PACs Pour More Than $600,000 Into U.S. House Race for Balint | Politics | Seven Days | Vermont's Independent Voice

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PACs Pour More Than $600,000 Into U.S. House Race for Balint


Published July 25, 2022 at 2:22 p.m.
Updated August 2, 2022 at 6:50 p.m.

Senate President Pro Tempore Becca Balint (D-Windham) - FILE KEVIN MCCALLUM ©️ SEVEN DAYS
  • File Kevin McCallum ©️ Seven Days
  • Senate President Pro Tempore Becca Balint (D-Windham)
Just two weeks before the primary election, three political action committees have spent at least $606,000 combined in support of Democrat Becca Balint in the race for Vermont's lone U.S. House seat.

According to filings with the Federal Election Commission, the LGBTQ Victory Fund Federal PAC, Equality PAC and the Congressional Progressive Caucus PAC have paid for mailers, digital advertising and TV ads that endorse Balint, Vermont's Senate president pro tempore. She's in a primary contest with Lt. Gov. Molly Gray, who has decried the outside spending and made it an issue of the campaign; and Rutland Regional Medical Center physician Louis Meyers.

"The lieutenant governor has made clear that she believes Vermonters should decide the election, and no one else," Gray campaign manager Samantha Sheehan said in an interview on Monday. "Vermonters will tell us how they feel about this interference in 15 days' time."

The amount the three PACs spent in July is about as much as Balint spent altogether during the first seven months of the campaign. FEC filings show that, from December 13 through June 30, Balint spent about $611,600. Gray, meanwhile, spent $487,200 through June 30 after launching her campaign on December 6.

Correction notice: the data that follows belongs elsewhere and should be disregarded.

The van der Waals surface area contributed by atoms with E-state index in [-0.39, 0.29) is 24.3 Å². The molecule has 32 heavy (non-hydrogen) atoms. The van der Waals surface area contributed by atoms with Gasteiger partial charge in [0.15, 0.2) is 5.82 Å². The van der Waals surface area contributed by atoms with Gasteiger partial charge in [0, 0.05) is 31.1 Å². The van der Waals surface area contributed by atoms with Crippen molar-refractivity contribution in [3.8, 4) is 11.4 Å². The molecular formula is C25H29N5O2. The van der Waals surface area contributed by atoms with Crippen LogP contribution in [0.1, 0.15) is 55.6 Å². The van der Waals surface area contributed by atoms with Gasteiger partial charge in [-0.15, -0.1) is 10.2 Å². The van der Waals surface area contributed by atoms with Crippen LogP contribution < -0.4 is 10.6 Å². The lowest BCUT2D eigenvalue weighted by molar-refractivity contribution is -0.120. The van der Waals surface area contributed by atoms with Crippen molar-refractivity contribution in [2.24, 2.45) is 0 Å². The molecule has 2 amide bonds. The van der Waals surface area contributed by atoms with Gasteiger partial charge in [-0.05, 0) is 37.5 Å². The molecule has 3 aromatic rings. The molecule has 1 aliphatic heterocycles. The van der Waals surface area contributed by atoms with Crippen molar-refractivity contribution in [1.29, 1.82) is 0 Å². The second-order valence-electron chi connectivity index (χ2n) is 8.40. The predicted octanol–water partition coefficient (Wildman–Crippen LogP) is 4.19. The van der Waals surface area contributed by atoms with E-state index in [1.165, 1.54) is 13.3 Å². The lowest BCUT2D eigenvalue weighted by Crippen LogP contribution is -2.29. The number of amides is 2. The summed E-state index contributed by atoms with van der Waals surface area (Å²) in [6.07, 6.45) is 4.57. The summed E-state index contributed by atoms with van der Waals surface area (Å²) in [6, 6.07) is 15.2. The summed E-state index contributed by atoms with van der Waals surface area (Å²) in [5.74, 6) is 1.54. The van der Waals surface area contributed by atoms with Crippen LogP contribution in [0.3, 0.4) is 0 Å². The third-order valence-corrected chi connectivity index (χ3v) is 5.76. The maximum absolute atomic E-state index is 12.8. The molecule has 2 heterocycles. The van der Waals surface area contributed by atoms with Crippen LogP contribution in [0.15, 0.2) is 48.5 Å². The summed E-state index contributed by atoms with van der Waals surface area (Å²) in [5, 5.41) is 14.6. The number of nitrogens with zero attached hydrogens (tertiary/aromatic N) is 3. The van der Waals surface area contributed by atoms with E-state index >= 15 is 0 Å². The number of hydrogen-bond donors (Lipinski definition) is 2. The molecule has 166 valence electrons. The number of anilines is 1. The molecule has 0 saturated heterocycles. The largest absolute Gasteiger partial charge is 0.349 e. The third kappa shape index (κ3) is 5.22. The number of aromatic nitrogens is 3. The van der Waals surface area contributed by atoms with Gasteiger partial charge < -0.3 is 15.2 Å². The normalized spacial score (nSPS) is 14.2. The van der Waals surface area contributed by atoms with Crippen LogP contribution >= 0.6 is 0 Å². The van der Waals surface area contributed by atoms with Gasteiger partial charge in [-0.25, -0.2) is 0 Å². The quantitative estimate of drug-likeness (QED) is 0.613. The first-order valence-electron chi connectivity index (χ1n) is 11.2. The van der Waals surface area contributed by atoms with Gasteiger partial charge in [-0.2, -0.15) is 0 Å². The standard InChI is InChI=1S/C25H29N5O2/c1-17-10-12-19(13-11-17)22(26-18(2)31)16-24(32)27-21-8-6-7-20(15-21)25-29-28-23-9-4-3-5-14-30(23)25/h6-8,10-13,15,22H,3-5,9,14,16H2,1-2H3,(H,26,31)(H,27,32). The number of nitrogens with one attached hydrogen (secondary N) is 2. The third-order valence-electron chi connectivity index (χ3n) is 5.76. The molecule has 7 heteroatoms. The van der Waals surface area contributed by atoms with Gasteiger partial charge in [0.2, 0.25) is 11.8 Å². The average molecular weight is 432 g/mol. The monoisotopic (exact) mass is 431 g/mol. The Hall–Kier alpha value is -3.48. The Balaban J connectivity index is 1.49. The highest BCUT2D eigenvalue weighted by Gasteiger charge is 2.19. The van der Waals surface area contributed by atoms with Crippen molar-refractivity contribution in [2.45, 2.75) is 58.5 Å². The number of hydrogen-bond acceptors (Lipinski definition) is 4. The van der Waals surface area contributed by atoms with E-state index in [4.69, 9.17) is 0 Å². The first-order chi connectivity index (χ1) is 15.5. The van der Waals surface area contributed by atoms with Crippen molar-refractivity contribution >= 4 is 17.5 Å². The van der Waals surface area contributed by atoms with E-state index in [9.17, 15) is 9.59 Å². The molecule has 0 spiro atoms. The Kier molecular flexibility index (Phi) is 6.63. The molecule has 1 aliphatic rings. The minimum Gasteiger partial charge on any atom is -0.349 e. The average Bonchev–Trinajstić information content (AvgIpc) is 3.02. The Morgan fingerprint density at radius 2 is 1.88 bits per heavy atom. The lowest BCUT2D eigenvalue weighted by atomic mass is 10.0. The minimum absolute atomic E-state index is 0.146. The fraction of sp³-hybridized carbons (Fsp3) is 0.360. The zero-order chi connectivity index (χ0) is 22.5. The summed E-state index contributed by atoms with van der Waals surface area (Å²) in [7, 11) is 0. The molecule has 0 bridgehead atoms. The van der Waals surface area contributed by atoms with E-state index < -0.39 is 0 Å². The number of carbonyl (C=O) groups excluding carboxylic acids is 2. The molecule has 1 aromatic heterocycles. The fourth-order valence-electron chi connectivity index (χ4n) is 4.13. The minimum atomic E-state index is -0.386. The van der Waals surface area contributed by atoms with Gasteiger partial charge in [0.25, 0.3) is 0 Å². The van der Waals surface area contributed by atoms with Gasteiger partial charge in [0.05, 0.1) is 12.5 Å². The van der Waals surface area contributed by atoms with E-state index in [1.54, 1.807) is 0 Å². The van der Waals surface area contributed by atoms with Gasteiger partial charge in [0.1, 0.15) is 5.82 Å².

In the sprint for the finish line, these campaigns have spent much more money since the end of the quarter, on television ads, digital marketing and mailers. Balint released her fourth TV ad last week; Gray released her third on Friday.
Balint continues to denounce the outside spending, campaign manager Natalie Silver said in an interview Monday, and she has no control over it. During the second quarter, Silver noted, a bigger percentage of Balint's haul came from Vermonters as compared to Gray's filings.

A Seven Days review of the filings found that about half of Balint's second-quarter donations came from people with Vermont addresses, compared to about 42 percent for Gray.

"The Gray campaign is saying voters should decide," Silver said. "We totally agree — and they are. They're choosing us to put their dollars toward. They're not choosing the Gray campaign. And that's very challenging for them."

"We have very intentionally made the choice to focus on getting a lot of grassroots support, because, it turns out, you are able to raise more money if you have more people who are supporting you," Silver added. "And so that's what we've done. And it's been incredibly successful."

Asked about the in-state fundraising numbers, Sheehan responded: "The single largest contributor to the Balint campaign is outside groups spending on their behalf."

The primary is August 9, but early voting has already begun. As of Friday, Vermonters had requested 44,047 absentee ballots and returned 15,493, according to the Secretary of State's Office.
The outside spending so far pales in comparison to the 2016 gubernatorial race between Democrat Sue Minter and Republican Phil Scott, who was running for his first term. A super PAC funded by the Republican Governors Association spent more than $3 million to support Scott, while a similar Democratic super PAC supported Minter's candidacy with about $1.2 million.

A super PAC also spent about $826,000 in support of Scott's successful 2018 reelection bid.